Visited May 2019
Nucleus Posted by Nucleus
19th June 2019ce

StoneExperienceRoute (Station 35)
Stone graves and Barrows Fehrenbruch

The burial cemetery in Fehrenbruch

In Fehrenbruch are still the remains of a large prehistoric cemetery, which gives the visitor an impression of the burial culture of the Neolithic until the early Iron Age. There are different graves of the respective epochs. At least three giant tombs, also called megalithic tombs, were buried in the area adjoining to the west, where the dead of a family were buried for many generations. These graves were built from partly huge boulders and were usually superimposed with up to 1.50 m high mounds.

Surrounding boulders are undoubtedly wall stones of such tombs of the Neolithic. The construction of such graves made of huge stones, which seems puzzling to us today, testifies on the one hand to the high degree of craftsmanship, but on the other hand also strengthens the popular belief that only giants could move such large stones.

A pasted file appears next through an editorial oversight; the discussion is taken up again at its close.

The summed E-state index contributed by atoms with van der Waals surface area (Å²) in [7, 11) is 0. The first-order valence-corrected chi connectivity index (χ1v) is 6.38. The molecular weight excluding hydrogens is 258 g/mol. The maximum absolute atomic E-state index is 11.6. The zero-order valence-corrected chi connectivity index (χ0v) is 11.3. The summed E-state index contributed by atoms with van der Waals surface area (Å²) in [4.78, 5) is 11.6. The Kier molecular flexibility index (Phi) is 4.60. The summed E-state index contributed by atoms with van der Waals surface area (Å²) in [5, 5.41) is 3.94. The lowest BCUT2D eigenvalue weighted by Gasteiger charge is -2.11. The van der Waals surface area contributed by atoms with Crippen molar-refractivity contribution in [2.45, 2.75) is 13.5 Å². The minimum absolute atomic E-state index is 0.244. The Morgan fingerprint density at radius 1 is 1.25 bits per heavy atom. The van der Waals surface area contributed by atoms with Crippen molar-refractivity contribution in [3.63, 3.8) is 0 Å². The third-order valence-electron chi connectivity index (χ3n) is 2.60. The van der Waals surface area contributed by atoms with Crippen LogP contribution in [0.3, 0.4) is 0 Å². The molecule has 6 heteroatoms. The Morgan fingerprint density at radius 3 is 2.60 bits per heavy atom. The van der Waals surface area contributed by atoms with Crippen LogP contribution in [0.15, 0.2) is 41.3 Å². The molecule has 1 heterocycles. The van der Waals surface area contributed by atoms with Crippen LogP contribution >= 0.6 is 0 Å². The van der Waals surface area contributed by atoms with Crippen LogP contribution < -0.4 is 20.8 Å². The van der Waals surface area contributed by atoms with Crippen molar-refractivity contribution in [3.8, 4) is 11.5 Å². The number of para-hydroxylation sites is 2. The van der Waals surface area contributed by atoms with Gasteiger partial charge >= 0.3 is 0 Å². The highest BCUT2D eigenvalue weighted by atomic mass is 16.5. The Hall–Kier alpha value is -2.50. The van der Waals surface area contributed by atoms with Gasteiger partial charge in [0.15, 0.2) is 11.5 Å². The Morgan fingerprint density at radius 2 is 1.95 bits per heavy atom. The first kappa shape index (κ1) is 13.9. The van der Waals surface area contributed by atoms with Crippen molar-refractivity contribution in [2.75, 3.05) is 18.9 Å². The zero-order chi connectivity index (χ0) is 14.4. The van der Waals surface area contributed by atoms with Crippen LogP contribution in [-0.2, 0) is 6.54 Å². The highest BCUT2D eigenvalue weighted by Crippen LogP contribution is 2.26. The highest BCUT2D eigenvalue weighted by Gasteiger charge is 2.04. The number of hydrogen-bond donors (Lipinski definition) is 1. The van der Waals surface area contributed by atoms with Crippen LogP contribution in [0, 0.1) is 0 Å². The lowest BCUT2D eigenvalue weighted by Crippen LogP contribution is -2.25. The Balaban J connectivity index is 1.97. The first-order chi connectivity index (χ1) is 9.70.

The small stone cist from the Neolithic period for one person is unfortunately no longer available in the original condition. A reconstruction is located northeast of the original location. From the later Neolithic and older Bronze Age (2500-1200 BC) are the mounds of burial mounds. They originally had steep outer walls made of stones or grass sods and a higher domed summit. The dead were often buried in coffins of hollowed-out tree trunks.

Small shallow burial mounds over urn graves of the younger Bronze Age and Early Iron Age (1200-700 BC) have also been found here.

The act of giants
Even in the Middle Ages, it was believed that the Neolithic tombs, lined with tons of stones, could only have been built by giants for their own kind. The still common name "giant tomb" seems to take into account the creation of this legend, because a "Hune or Hüne" is by definition a superhuman and strong being, just a giant.
Nucleus Posted by Nucleus
19th June 2019ce

Fehrenbruch (Cist) — Images

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19th June 2019ce

Anderlingen - Stone Cist (Reconstruction) — Fieldnotes

The stone cist of Anderlingen is the most famous stone cist of Germany, which was created about 3,400 years ago in the older Bronze Age. It was found in 1907 in a hill near Anderlingen and is now in the Lower Saxony State Museum in Hanover.

About one kilometer northeast of Anderlingen there were three burial mounds. In 1907, when they wanted to remove the middle grave mound to gain building material, they came across the stone cist.

At the site of the middle burial mound, the Anderlinger Kulturverein reconstructed the various graves as well as the burial mound. The reconstructed stone cist contains only a replica of the original picture stone, which is also Lower Saxony State Museum in Hanover.